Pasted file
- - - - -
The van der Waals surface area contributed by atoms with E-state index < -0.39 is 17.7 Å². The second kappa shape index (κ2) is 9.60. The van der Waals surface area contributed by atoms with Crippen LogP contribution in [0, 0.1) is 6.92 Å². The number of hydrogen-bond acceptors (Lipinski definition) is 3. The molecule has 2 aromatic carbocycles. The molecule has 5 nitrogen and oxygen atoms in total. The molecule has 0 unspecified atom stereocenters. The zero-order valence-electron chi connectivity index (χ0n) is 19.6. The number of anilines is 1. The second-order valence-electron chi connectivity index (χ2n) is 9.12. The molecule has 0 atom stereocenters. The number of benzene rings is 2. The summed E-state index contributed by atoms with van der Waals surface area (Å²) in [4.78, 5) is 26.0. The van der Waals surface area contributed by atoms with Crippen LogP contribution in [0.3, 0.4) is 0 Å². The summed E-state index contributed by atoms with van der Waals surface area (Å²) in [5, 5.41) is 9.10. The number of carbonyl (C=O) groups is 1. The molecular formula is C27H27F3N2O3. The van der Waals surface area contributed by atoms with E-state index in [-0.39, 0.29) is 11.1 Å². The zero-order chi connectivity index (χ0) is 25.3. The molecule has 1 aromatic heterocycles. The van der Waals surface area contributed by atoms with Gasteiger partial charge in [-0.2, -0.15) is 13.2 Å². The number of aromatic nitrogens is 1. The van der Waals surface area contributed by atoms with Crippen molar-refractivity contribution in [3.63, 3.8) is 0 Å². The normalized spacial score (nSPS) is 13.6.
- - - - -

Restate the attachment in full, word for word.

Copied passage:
The van der Waals surface area contributed by atoms with E-state index < -0.39 is 17.7 Å². The second kappa shape index (κ2) is 9.60. The van der Waals surface area contributed by atoms with Crippen LogP contribution in [0, 0.1) is 6.92 Å². The number of hydrogen-bond acceptors (Lipinski definition) is 3. The molecule has 2 aromatic carbocycles. The molecule has 5 nitrogen and oxygen atoms in total. The molecule has 0 unspecified atom stereocenters. The zero-order valence-electron chi connectivity index (χ0n) is 19.6. The number of anilines is 1. The second-order valence-electron chi connectivity index (χ2n) is 9.12. The molecule has 0 atom stereocenters. The number of benzene rings is 2. The summed E-state index contributed by atoms with van der Waals surface area (Å²) in [4.78, 5) is 26.0. The van der Waals surface area contributed by atoms with Crippen LogP contribution in [0.3, 0.4) is 0 Å². The summed E-state index contributed by atoms with van der Waals surface area (Å²) in [5, 5.41) is 9.10. The number of carbonyl (C=O) groups is 1. The molecular formula is C27H27F3N2O3. The van der Waals surface area contributed by atoms with E-state index in [-0.39, 0.29) is 11.1 Å². The zero-order chi connectivity index (χ0) is 25.3. The molecule has 1 aromatic heterocycles. The van der Waals surface area contributed by atoms with Gasteiger partial charge in [-0.2, -0.15) is 13.2 Å². The number of aromatic nitrogens is 1. The van der Waals surface area contributed by atoms with Crippen molar-refractivity contribution in [3.63, 3.8) is 0 Å². The normalized spacial score (nSPS) is 13.6.